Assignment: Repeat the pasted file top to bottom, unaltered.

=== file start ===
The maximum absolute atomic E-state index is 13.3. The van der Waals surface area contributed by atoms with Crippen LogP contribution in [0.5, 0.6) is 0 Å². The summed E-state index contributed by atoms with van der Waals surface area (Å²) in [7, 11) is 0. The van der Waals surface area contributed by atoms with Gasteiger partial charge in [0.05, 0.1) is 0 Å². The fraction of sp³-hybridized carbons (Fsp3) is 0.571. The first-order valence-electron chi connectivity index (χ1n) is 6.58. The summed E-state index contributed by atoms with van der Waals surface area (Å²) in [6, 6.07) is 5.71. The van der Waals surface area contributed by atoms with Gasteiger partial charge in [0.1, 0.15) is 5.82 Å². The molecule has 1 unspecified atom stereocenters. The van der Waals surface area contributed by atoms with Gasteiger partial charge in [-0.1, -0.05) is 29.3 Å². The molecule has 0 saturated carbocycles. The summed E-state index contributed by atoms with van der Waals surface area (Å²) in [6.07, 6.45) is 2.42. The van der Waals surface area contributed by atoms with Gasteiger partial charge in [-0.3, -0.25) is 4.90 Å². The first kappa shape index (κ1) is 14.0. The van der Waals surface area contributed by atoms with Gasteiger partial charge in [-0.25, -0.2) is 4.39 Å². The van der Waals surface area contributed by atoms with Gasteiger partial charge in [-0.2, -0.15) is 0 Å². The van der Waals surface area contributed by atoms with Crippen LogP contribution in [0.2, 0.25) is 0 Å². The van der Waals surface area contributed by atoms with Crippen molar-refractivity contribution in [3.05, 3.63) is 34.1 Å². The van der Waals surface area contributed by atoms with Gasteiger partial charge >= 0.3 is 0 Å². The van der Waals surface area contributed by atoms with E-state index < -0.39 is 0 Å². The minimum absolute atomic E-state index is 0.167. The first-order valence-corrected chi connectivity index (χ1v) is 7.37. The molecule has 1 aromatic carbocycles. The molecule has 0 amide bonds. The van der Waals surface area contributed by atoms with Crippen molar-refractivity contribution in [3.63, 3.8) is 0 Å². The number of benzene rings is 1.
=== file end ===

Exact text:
The maximum absolute atomic E-state index is 13.3. The van der Waals surface area contributed by atoms with Crippen LogP contribution in [0.5, 0.6) is 0 Å². The summed E-state index contributed by atoms with van der Waals surface area (Å²) in [7, 11) is 0. The van der Waals surface area contributed by atoms with Gasteiger partial charge in [0.05, 0.1) is 0 Å². The fraction of sp³-hybridized carbons (Fsp3) is 0.571. The first-order valence-electron chi connectivity index (χ1n) is 6.58. The summed E-state index contributed by atoms with van der Waals surface area (Å²) in [6, 6.07) is 5.71. The van der Waals surface area contributed by atoms with Gasteiger partial charge in [0.1, 0.15) is 5.82 Å². The molecule has 1 unspecified atom stereocenters. The van der Waals surface area contributed by atoms with Gasteiger partial charge in [-0.1, -0.05) is 29.3 Å². The molecule has 0 saturated carbocycles. The summed E-state index contributed by atoms with van der Waals surface area (Å²) in [6.07, 6.45) is 2.42. The van der Waals surface area contributed by atoms with Gasteiger partial charge in [-0.3, -0.25) is 4.90 Å². The first kappa shape index (κ1) is 14.0. The van der Waals surface area contributed by atoms with Gasteiger partial charge in [-0.25, -0.2) is 4.39 Å². The van der Waals surface area contributed by atoms with Gasteiger partial charge in [-0.2, -0.15) is 0 Å². The van der Waals surface area contributed by atoms with Crippen LogP contribution in [0.2, 0.25) is 0 Å². The van der Waals surface area contributed by atoms with Crippen molar-refractivity contribution in [3.05, 3.63) is 34.1 Å². The van der Waals surface area contributed by atoms with Gasteiger partial charge >= 0.3 is 0 Å². The van der Waals surface area contributed by atoms with E-state index < -0.39 is 0 Å². The minimum absolute atomic E-state index is 0.167. The first-order valence-corrected chi connectivity index (χ1v) is 7.37. The molecule has 1 aromatic carbocycles. The molecule has 0 amide bonds. The van der Waals surface area contributed by atoms with Crippen molar-refractivity contribution in [3.63, 3.8) is 0 Å². The number of benzene rings is 1.